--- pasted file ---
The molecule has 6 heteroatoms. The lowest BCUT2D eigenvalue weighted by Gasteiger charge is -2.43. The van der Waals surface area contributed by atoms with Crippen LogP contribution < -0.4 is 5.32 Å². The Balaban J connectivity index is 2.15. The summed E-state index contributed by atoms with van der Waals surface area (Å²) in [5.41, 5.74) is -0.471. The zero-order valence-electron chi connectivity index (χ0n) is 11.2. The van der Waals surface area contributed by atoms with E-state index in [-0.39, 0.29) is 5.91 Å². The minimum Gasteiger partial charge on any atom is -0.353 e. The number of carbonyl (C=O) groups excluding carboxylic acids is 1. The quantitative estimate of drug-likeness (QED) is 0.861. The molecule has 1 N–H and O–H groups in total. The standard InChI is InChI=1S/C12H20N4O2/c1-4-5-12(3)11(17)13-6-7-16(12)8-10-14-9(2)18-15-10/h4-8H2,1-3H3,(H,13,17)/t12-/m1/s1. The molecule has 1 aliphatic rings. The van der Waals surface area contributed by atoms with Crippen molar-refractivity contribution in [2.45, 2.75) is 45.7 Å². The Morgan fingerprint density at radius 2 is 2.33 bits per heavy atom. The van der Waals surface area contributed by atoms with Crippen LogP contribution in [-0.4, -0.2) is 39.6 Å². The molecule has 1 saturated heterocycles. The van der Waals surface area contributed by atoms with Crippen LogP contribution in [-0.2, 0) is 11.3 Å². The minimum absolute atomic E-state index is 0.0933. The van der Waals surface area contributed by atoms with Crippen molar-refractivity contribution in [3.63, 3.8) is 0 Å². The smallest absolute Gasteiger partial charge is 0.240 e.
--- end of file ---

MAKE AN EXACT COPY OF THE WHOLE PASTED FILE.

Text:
The molecule has 6 heteroatoms. The lowest BCUT2D eigenvalue weighted by Gasteiger charge is -2.43. The van der Waals surface area contributed by atoms with Crippen LogP contribution < -0.4 is 5.32 Å². The Balaban J connectivity index is 2.15. The summed E-state index contributed by atoms with van der Waals surface area (Å²) in [5.41, 5.74) is -0.471. The zero-order valence-electron chi connectivity index (χ0n) is 11.2. The van der Waals surface area contributed by atoms with E-state index in [-0.39, 0.29) is 5.91 Å². The minimum Gasteiger partial charge on any atom is -0.353 e. The number of carbonyl (C=O) groups excluding carboxylic acids is 1. The quantitative estimate of drug-likeness (QED) is 0.861. The molecule has 1 N–H and O–H groups in total. The standard InChI is InChI=1S/C12H20N4O2/c1-4-5-12(3)11(17)13-6-7-16(12)8-10-14-9(2)18-15-10/h4-8H2,1-3H3,(H,13,17)/t12-/m1/s1. The molecule has 1 aliphatic rings. The van der Waals surface area contributed by atoms with Crippen molar-refractivity contribution in [2.45, 2.75) is 45.7 Å². The Morgan fingerprint density at radius 2 is 2.33 bits per heavy atom. The van der Waals surface area contributed by atoms with Crippen LogP contribution in [-0.4, -0.2) is 39.6 Å². The molecule has 1 saturated heterocycles. The van der Waals surface area contributed by atoms with Crippen LogP contribution in [-0.2, 0) is 11.3 Å². The minimum absolute atomic E-state index is 0.0933. The van der Waals surface area contributed by atoms with Crippen molar-refractivity contribution in [3.63, 3.8) is 0 Å². The smallest absolute Gasteiger partial charge is 0.240 e.